partners agree that these topic studies in teams have been the most fruitful
part of the project. What are the specific merits of this approach? What
are the drawbacks?
By drawing on national accompanying research, a wealth of evidence and
experience is fed into the project. The investigations relate to various
schemes (reforms, national qualifications, pilot projects) including a
wide range of approaches (empirical analyses, evaluations and action research).
They provide rich opportunities for building up transnational studies focused
on common points of interest. In this way, an enhanced transnational level
of accompanying research emerges.
Joint work within an individual topic team obviously benefits from a close
match of research approaches...
Collaborative investigation of a topic requires comparative work at an
operational level. This starts out from a basic understanding of each other's
schemes acquired in previous project work. However, in the course of the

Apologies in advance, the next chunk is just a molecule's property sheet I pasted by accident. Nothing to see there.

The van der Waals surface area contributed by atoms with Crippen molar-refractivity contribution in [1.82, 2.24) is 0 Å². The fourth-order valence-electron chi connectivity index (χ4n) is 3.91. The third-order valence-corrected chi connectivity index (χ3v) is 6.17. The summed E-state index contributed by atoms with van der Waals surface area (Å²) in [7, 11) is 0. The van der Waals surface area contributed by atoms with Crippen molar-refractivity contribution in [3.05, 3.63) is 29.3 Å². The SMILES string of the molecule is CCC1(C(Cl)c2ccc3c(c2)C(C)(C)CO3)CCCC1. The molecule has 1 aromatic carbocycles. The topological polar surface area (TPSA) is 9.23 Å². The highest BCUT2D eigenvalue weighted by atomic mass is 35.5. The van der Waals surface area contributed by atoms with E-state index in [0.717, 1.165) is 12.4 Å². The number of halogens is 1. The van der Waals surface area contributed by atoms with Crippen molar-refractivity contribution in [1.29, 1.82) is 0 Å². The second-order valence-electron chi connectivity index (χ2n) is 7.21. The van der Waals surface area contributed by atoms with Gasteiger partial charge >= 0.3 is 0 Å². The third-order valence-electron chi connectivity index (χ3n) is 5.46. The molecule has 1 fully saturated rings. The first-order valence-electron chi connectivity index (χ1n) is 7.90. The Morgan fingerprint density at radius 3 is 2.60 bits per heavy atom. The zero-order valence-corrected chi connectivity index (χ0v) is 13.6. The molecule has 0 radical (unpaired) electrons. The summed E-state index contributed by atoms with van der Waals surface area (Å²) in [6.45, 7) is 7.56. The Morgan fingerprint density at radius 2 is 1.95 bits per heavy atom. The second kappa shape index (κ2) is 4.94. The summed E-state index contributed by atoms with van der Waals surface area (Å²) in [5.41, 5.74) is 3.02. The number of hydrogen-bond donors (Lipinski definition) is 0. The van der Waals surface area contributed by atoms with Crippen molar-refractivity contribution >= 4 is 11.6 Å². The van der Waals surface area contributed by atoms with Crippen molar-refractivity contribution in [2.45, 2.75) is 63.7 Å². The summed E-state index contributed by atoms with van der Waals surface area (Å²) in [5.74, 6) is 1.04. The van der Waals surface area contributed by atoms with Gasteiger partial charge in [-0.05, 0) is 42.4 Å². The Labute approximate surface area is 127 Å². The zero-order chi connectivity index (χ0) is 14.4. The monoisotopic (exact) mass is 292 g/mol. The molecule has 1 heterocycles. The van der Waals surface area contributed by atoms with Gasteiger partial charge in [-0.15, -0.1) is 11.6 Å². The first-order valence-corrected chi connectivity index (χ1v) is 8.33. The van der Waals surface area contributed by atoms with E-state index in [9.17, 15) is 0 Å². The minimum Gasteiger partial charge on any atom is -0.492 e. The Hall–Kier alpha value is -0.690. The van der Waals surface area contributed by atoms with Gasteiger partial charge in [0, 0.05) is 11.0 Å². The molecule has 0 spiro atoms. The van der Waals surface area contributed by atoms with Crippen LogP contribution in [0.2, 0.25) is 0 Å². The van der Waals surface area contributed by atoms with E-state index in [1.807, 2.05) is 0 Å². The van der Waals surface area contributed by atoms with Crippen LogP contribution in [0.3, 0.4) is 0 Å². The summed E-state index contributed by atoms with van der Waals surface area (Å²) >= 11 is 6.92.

joint topic study each partner reconstructs this understanding in a targeted
way: in greater detail and at a higher level of reflection. This is facilitated
by integrating studies, direct experience (study visits) and, above all,
dialogue between the partners. This process of mutual learning within the
topic team builds up the competence for transnational analysis and conclusions.
A major aim of investigating joint topics is to identify shared problems
and potential solutions. The collaborative studies greatly feed back to
national accompanying research. The ultimate aim of providing a stimulus
for the national analysis and debate on the schemes, however, requires
an additional dimension: the inclusion of policy makers and practitioners
in the joint topic work...
While the topic studies enable teams of partners to study schemes in depth,
they split up the the partnership in fairly separate units. A final phase
of collaboration is required to draw threads together and reflection on
the joint results." (Lasonen et al., 1998, p. 2f.)